Puget Balsamroot Seeds (Balsamorhiza deltoidea)
An extremely showy plant!
Much like its relative arrowleaf balsamroot (Balsamorhiza sagittata), Puget balsamroot forms clumps of thick, rough-textured, wavy arrow-shaped leaves that grow low to the ground. These clumps produce sunflower-like stalks of bold, yellow blossoms, typically about two-feet in height.
(Note that arrowleaf balsamroot occurs across most of the inland west -- while this plant in contrast is more limited to West Coast prairies - occurring from southern British Columbia to central California in mountains and grassy mountain foothills).
Strongly tap-rooted is something of an understatement with this plant, which, as it ages, produces something like a virtual underground tree trunk of a root – thick, woody, many feet in length. This attribute allows the plant to find deep pockets of water, and to survive in harsh, sunny, rocky locations for a century or more.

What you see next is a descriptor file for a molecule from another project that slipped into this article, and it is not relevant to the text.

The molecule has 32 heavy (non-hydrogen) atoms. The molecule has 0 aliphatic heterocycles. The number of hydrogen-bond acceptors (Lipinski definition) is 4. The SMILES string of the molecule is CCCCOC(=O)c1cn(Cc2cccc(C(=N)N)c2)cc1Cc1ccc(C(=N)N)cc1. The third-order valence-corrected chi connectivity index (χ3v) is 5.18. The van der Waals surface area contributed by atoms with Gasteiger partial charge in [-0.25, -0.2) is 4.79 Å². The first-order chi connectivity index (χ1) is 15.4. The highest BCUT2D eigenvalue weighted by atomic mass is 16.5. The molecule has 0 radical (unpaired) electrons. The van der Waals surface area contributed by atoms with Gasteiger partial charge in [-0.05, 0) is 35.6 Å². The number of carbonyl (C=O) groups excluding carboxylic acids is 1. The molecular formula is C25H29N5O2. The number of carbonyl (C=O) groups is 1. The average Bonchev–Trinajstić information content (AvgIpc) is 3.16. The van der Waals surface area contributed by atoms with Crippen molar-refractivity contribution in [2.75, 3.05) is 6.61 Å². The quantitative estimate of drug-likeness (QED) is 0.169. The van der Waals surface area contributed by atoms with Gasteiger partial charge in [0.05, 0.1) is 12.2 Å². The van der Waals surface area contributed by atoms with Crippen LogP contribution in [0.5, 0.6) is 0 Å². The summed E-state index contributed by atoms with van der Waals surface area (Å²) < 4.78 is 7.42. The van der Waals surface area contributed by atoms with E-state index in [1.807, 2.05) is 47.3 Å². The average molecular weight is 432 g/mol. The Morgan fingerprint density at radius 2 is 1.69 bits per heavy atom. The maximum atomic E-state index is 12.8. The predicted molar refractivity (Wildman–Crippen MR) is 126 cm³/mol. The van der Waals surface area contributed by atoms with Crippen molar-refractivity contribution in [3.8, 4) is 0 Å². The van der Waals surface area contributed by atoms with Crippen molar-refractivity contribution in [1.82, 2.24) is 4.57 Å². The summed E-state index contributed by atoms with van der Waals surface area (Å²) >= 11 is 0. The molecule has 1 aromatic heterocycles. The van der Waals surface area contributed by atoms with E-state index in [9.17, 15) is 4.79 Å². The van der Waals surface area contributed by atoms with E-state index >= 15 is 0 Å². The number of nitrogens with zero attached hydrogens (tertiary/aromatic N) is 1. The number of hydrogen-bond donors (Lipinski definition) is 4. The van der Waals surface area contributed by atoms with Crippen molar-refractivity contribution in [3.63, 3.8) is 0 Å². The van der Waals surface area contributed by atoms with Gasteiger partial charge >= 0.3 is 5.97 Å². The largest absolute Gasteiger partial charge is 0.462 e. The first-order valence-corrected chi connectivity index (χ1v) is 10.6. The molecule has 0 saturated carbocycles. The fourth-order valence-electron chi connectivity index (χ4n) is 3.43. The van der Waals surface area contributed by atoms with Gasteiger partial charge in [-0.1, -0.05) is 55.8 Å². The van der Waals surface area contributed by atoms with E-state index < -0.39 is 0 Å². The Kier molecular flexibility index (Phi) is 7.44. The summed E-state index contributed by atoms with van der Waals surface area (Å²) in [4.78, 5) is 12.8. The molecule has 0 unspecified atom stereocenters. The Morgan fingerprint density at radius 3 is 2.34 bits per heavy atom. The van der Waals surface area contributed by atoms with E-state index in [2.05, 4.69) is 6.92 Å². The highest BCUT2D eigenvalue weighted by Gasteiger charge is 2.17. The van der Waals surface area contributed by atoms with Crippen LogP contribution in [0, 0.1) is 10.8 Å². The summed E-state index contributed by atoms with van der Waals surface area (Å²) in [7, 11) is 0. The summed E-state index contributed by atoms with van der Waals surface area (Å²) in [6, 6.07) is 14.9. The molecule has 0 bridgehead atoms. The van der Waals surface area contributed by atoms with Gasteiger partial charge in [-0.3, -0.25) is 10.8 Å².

The seeds of Puget balsamroot are edible and can be ground into meal, but most are quickly enjoyed by finches and other seed-feeding birds. It is also deer resistant, and one of the finest butterfly nectar plants within its natural range.
Starting Puget balsamroot from seed can be a slow process. Plants take a number of years to mature before flowering, but it is worth the wait. This is an exceptional ornamental plant for sunny locations. Plant with broadleaf lupine or common camas for a brilliant color contrast.
Approximately 50 to 100 seeds (1.0 grams).